One of my friends, the Wrestling Fan, decided a few years ago to give up coffee.  He’s happy he did it and says he feels less wired and more relaxed.  I’m not ready to give coffee up entirely — in fact, I’m happily slurping down a cup as I write this — but it’s nice to know that I can skip a day or two now and then without feeling terrible withdrawal symptoms.  Thanks, Kasey, for showing me that living in the coffee-free zone can be done.

Sunday Sunrise

IMG_0578Today Kasey and I got up early and took a very long walk around German Village and neighboring Merion Village.  We passed through Schiller Park just as the sunshine was peeking through the surrounding trees, dappling the landscape, and the ducks were starting to quack and head out onto the water.  There was a slight chill in the air, but the sunshine and bright blue sky were hints of a glorious day to come.

Picking The Real Best Picture

Tomorrow night is the Oscars.  I won’t be watching, but I know one thing:  they’ll screw up the selection of best picture because . . .  well, because they always screw it up!  Year after year, movies that appeal to the general population — movies that move us, inspire us, challenge us, and make us feel good as we’re walking out of the theater — get passed over for some hoity-toity, highbrow “serious” movie.  It’s ridiculous.

witness-harrison-ford-kelly-mcgillisThe movie that encapsulates this phenomenon, for me, was Out of Africa.  It was a slow, dreary, unwatchable piece of crap.  It was a “chick flick” of sorts, but one so ponderous that even women who want to revel in the arched eyebrow/heavy sigh/”the intense drama of real human relationships” school of cinema would find it an absolute snoozefest.  Yet somehow this leaden dud won the Best Picture Oscar, beating out the likes of Witness — a great and touching movie about an injured cop who finds sanctuary among the Amish in Pennsylvania.  As yourself now:  if you turned on the TV and had this choice, which movie would you rather watch:  Out of Africa, or Witness?  Does anyone seriously doubt that everybody except members of the Meryl Streep Fan Club would choose Witness?  For that matter, would any network even broadcast Out of Africa?  It’s probably the least requested Netflix movie in history.

The Washington Post has done a commendable public service by going back through the last 40 years of Best Picture Oscar blunders and telling us the real best picture of the year.  I disagree with some of their choices — I still say Star Wars and E.T. were obvious choices for Best Picture Oscars — but it’s a useful exercise nevertheless.  With rare exception, the Academy of Motion Picture Arts and Sciences always gets it wrong.  The people who don’t win the Best Picture Oscar tomorrow night probably should be happy.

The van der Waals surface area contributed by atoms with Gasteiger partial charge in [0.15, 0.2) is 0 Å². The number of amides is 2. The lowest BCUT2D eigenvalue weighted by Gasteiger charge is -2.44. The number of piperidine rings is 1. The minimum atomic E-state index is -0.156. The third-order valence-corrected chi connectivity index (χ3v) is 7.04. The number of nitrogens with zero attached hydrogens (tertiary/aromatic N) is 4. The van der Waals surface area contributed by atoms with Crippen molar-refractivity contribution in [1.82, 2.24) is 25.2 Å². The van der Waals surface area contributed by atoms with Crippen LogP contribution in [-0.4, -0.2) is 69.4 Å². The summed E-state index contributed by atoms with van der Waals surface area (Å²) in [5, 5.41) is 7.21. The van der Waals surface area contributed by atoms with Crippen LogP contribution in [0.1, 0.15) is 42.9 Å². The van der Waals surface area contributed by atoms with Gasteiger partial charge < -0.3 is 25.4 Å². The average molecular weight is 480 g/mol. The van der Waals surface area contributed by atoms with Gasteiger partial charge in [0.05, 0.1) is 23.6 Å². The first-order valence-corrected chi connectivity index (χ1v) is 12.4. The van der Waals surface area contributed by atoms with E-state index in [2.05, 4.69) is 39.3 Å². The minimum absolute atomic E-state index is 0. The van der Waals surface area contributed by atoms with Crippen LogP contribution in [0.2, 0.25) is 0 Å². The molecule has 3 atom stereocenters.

The Times And The Transcripts

The New York Times has published an editorial calling upon Hillary Clinton to release the transcripts of her speeches to Goldman Sachs.  It’s a good editorial and I’m glad they’ve done it, because maybe now she will finally do the right thing and release them.

This is a simple matter of transparency, which is one of those words that politicians like Hillary Clinton like to throw around, but don’t really mean.  When large Wall Street financial institutions are a political issue — and they are — and one of the leading presidential candidates has given three speeches to one of those institutions for a grand total of $675,000, transparency demands that that candidate release the transcripts of what they said.  It’s not a tough question, and the answer should be obvious.

27CclintonBHillary Clinton’s response is that we should trust her when she says she’ll be tough on Wall Street, and that she’ll release her transcripts if every other candidate, Republican and Democrat, releases the transcripts of every speech they’ve ever given for money.  That’s not exactly a leadership position, is it?   And Clinton apparently doesn’t recognize that one way you build trust is through transparency.  If Clinton released the transcripts and they showed nothing but her observations about international affairs, it wouldn’t undercut her attempt to convince voters that she will be a vigorous fighter against Wall Street excesses.  Of course, the apparent problem is that she said something more to the Goldman Sachs people — and that something more is what voters should be entitled to see.

Hillary Clinton seems to think that she is getting unfairly singled out.  I’m not aware of any other candidate who received so much money for so few speeches, or who, with their spouse, has amassed millions of dollars in personal wealth largely from giving speeches.  It raises questions that are unique to Hillary Clinton and Bill Clinton.  The fact that Hillary Clinton isn’t willing to answer those questions tells us something about her secretiveness and her character, and it’s not positive.